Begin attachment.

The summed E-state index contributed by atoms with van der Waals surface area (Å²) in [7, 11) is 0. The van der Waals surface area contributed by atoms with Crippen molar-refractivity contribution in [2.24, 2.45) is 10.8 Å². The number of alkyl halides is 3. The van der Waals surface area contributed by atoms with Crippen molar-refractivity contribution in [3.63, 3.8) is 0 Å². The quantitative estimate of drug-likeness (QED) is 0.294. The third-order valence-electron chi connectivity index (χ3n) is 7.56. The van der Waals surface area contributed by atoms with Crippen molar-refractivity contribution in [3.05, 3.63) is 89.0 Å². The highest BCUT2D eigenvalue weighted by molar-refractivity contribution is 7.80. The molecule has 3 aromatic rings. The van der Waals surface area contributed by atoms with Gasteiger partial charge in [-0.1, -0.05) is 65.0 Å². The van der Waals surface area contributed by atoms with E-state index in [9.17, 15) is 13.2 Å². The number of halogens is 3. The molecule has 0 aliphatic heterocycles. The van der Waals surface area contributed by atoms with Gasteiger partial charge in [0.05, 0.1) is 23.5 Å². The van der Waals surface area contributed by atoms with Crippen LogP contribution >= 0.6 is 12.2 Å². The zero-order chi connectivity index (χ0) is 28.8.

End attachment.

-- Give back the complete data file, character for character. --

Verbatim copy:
The summed E-state index contributed by atoms with van der Waals surface area (Å²) in [7, 11) is 0. The van der Waals surface area contributed by atoms with Crippen molar-refractivity contribution in [2.24, 2.45) is 10.8 Å². The number of alkyl halides is 3. The van der Waals surface area contributed by atoms with Crippen molar-refractivity contribution in [3.63, 3.8) is 0 Å². The quantitative estimate of drug-likeness (QED) is 0.294. The third-order valence-electron chi connectivity index (χ3n) is 7.56. The van der Waals surface area contributed by atoms with Crippen molar-refractivity contribution in [3.05, 3.63) is 89.0 Å². The highest BCUT2D eigenvalue weighted by molar-refractivity contribution is 7.80. The molecule has 3 aromatic rings. The van der Waals surface area contributed by atoms with Gasteiger partial charge in [-0.1, -0.05) is 65.0 Å². The van der Waals surface area contributed by atoms with E-state index in [9.17, 15) is 13.2 Å². The number of halogens is 3. The molecule has 0 aliphatic heterocycles. The van der Waals surface area contributed by atoms with Gasteiger partial charge in [0.05, 0.1) is 23.5 Å². The van der Waals surface area contributed by atoms with Crippen LogP contribution >= 0.6 is 12.2 Å². The zero-order chi connectivity index (χ0) is 28.8.